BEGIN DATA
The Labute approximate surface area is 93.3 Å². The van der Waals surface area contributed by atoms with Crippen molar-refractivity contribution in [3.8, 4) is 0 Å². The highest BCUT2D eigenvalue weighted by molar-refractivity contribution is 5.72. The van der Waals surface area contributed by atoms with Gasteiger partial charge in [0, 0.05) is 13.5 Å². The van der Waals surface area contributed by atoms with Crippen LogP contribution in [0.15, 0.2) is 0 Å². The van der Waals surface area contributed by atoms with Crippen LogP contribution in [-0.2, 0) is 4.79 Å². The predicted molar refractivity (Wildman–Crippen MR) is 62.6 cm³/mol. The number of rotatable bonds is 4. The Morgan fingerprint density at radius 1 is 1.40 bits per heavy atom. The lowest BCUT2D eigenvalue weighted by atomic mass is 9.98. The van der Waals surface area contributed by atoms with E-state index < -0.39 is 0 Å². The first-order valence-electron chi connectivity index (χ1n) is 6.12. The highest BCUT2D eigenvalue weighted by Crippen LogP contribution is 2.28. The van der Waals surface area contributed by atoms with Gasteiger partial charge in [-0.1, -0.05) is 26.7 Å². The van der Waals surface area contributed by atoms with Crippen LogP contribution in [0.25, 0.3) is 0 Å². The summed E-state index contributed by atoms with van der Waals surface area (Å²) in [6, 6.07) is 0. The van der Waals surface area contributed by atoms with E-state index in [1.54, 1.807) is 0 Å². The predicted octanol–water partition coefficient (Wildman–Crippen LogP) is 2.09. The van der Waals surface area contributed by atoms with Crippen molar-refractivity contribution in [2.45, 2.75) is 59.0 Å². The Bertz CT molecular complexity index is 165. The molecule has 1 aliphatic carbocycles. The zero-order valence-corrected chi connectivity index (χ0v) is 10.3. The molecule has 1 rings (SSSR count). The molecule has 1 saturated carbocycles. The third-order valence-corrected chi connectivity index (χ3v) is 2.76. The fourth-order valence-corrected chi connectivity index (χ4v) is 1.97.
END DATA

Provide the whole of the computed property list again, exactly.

The Labute approximate surface area is 93.3 Å². The van der Waals surface area contributed by atoms with Crippen molar-refractivity contribution in [3.8, 4) is 0 Å². The highest BCUT2D eigenvalue weighted by molar-refractivity contribution is 5.72. The van der Waals surface area contributed by atoms with Gasteiger partial charge in [0, 0.05) is 13.5 Å². The van der Waals surface area contributed by atoms with Crippen LogP contribution in [0.15, 0.2) is 0 Å². The van der Waals surface area contributed by atoms with Crippen LogP contribution in [-0.2, 0) is 4.79 Å². The predicted molar refractivity (Wildman–Crippen MR) is 62.6 cm³/mol. The number of rotatable bonds is 4. The Morgan fingerprint density at radius 1 is 1.40 bits per heavy atom. The lowest BCUT2D eigenvalue weighted by atomic mass is 9.98. The van der Waals surface area contributed by atoms with E-state index < -0.39 is 0 Å². The first-order valence-electron chi connectivity index (χ1n) is 6.12. The highest BCUT2D eigenvalue weighted by Crippen LogP contribution is 2.28. The van der Waals surface area contributed by atoms with Gasteiger partial charge in [-0.1, -0.05) is 26.7 Å². The van der Waals surface area contributed by atoms with Crippen LogP contribution in [0.25, 0.3) is 0 Å². The summed E-state index contributed by atoms with van der Waals surface area (Å²) in [6, 6.07) is 0. The van der Waals surface area contributed by atoms with E-state index in [1.54, 1.807) is 0 Å². The predicted octanol–water partition coefficient (Wildman–Crippen LogP) is 2.09. The van der Waals surface area contributed by atoms with Crippen molar-refractivity contribution in [2.45, 2.75) is 59.0 Å². The Bertz CT molecular complexity index is 165. The molecule has 1 aliphatic carbocycles. The zero-order valence-corrected chi connectivity index (χ0v) is 10.3. The molecule has 1 rings (SSSR count). The molecule has 1 saturated carbocycles. The third-order valence-corrected chi connectivity index (χ3v) is 2.76. The fourth-order valence-corrected chi connectivity index (χ4v) is 1.97.